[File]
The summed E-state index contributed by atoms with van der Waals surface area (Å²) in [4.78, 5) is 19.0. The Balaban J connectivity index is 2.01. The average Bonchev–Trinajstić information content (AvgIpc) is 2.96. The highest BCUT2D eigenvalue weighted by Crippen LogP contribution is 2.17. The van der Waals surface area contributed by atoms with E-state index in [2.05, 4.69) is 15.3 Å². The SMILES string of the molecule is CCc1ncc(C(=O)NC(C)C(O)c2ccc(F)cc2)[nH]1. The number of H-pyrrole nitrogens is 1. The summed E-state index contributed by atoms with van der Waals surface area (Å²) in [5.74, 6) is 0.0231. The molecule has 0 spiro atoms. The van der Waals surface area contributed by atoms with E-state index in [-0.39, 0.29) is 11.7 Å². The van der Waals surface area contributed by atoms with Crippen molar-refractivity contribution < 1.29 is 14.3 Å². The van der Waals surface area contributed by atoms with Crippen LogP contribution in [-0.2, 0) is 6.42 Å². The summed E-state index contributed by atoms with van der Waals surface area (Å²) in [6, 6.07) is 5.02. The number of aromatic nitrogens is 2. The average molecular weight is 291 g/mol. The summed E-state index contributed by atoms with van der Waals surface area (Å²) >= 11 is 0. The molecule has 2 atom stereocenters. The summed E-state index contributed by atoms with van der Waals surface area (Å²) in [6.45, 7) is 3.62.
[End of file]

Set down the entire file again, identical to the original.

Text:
The summed E-state index contributed by atoms with van der Waals surface area (Å²) in [4.78, 5) is 19.0. The Balaban J connectivity index is 2.01. The average Bonchev–Trinajstić information content (AvgIpc) is 2.96. The highest BCUT2D eigenvalue weighted by Crippen LogP contribution is 2.17. The van der Waals surface area contributed by atoms with E-state index in [2.05, 4.69) is 15.3 Å². The SMILES string of the molecule is CCc1ncc(C(=O)NC(C)C(O)c2ccc(F)cc2)[nH]1. The number of H-pyrrole nitrogens is 1. The summed E-state index contributed by atoms with van der Waals surface area (Å²) in [5.74, 6) is 0.0231. The molecule has 0 spiro atoms. The van der Waals surface area contributed by atoms with E-state index in [-0.39, 0.29) is 11.7 Å². The van der Waals surface area contributed by atoms with Crippen molar-refractivity contribution < 1.29 is 14.3 Å². The van der Waals surface area contributed by atoms with Crippen LogP contribution in [-0.2, 0) is 6.42 Å². The summed E-state index contributed by atoms with van der Waals surface area (Å²) in [6, 6.07) is 5.02. The number of aromatic nitrogens is 2. The average molecular weight is 291 g/mol. The summed E-state index contributed by atoms with van der Waals surface area (Å²) >= 11 is 0. The molecule has 2 atom stereocenters. The summed E-state index contributed by atoms with van der Waals surface area (Å²) in [6.45, 7) is 3.62.